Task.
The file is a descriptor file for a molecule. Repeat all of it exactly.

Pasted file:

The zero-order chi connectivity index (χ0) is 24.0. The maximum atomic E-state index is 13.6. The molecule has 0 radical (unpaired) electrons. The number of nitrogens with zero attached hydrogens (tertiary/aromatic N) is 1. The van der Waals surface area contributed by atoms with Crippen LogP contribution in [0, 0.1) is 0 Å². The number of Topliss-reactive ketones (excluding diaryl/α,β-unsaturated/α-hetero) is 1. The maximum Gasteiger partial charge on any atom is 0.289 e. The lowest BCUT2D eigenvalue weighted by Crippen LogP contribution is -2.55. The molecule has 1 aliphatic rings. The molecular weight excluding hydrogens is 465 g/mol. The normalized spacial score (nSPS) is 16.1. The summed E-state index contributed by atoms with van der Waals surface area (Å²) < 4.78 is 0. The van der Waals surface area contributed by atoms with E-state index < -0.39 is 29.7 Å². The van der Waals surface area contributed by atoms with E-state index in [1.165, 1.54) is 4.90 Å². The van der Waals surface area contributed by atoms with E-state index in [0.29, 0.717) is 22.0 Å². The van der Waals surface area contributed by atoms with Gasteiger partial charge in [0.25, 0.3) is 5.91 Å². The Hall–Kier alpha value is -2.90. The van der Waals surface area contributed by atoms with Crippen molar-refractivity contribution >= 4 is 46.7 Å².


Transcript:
The zero-order chi connectivity index (χ0) is 24.0. The maximum atomic E-state index is 13.6. The molecule has 0 radical (unpaired) electrons. The number of nitrogens with zero attached hydrogens (tertiary/aromatic N) is 1. The van der Waals surface area contributed by atoms with Crippen LogP contribution in [0, 0.1) is 0 Å². The number of Topliss-reactive ketones (excluding diaryl/α,β-unsaturated/α-hetero) is 1. The maximum Gasteiger partial charge on any atom is 0.289 e. The lowest BCUT2D eigenvalue weighted by Crippen LogP contribution is -2.55. The molecule has 1 aliphatic rings. The molecular weight excluding hydrogens is 465 g/mol. The normalized spacial score (nSPS) is 16.1. The summed E-state index contributed by atoms with van der Waals surface area (Å²) < 4.78 is 0. The van der Waals surface area contributed by atoms with E-state index < -0.39 is 29.7 Å². The van der Waals surface area contributed by atoms with E-state index in [1.165, 1.54) is 4.90 Å². The van der Waals surface area contributed by atoms with E-state index in [0.29, 0.717) is 22.0 Å². The van der Waals surface area contributed by atoms with Gasteiger partial charge in [0.25, 0.3) is 5.91 Å². The Hall–Kier alpha value is -2.90. The van der Waals surface area contributed by atoms with Crippen molar-refractivity contribution >= 4 is 46.7 Å².